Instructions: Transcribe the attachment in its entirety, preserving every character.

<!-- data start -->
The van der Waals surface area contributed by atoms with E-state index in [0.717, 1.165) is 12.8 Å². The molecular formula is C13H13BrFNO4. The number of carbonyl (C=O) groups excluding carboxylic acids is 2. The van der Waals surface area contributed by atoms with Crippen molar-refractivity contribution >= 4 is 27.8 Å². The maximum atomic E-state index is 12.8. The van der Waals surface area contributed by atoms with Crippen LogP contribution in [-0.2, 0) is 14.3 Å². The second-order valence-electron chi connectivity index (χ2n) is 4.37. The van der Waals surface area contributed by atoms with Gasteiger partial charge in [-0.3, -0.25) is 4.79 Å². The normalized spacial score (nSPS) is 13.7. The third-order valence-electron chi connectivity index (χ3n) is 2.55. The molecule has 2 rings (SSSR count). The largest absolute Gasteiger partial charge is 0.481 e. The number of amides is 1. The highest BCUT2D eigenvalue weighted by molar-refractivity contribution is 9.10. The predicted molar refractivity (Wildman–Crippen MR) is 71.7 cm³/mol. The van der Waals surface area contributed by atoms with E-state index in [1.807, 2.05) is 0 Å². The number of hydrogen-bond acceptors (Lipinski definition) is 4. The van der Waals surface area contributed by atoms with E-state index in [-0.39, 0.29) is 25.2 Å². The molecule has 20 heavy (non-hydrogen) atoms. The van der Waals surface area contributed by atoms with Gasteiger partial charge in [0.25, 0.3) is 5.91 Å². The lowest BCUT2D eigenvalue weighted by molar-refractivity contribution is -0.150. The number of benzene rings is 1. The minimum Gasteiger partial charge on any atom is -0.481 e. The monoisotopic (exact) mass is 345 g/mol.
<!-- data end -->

The van der Waals surface area contributed by atoms with E-state index in [0.717, 1.165) is 12.8 Å². The molecular formula is C13H13BrFNO4. The number of carbonyl (C=O) groups excluding carboxylic acids is 2. The van der Waals surface area contributed by atoms with Crippen molar-refractivity contribution >= 4 is 27.8 Å². The maximum atomic E-state index is 12.8. The van der Waals surface area contributed by atoms with Crippen LogP contribution in [-0.2, 0) is 14.3 Å². The second-order valence-electron chi connectivity index (χ2n) is 4.37. The van der Waals surface area contributed by atoms with Gasteiger partial charge in [-0.3, -0.25) is 4.79 Å². The normalized spacial score (nSPS) is 13.7. The third-order valence-electron chi connectivity index (χ3n) is 2.55. The molecule has 2 rings (SSSR count). The largest absolute Gasteiger partial charge is 0.481 e. The number of amides is 1. The highest BCUT2D eigenvalue weighted by molar-refractivity contribution is 9.10. The predicted molar refractivity (Wildman–Crippen MR) is 71.7 cm³/mol. The van der Waals surface area contributed by atoms with E-state index in [1.807, 2.05) is 0 Å². The number of hydrogen-bond acceptors (Lipinski definition) is 4. The van der Waals surface area contributed by atoms with E-state index in [-0.39, 0.29) is 25.2 Å². The molecule has 20 heavy (non-hydrogen) atoms. The van der Waals surface area contributed by atoms with Gasteiger partial charge in [0.25, 0.3) is 5.91 Å². The lowest BCUT2D eigenvalue weighted by molar-refractivity contribution is -0.150. The number of benzene rings is 1. The minimum Gasteiger partial charge on any atom is -0.481 e. The monoisotopic (exact) mass is 345 g/mol.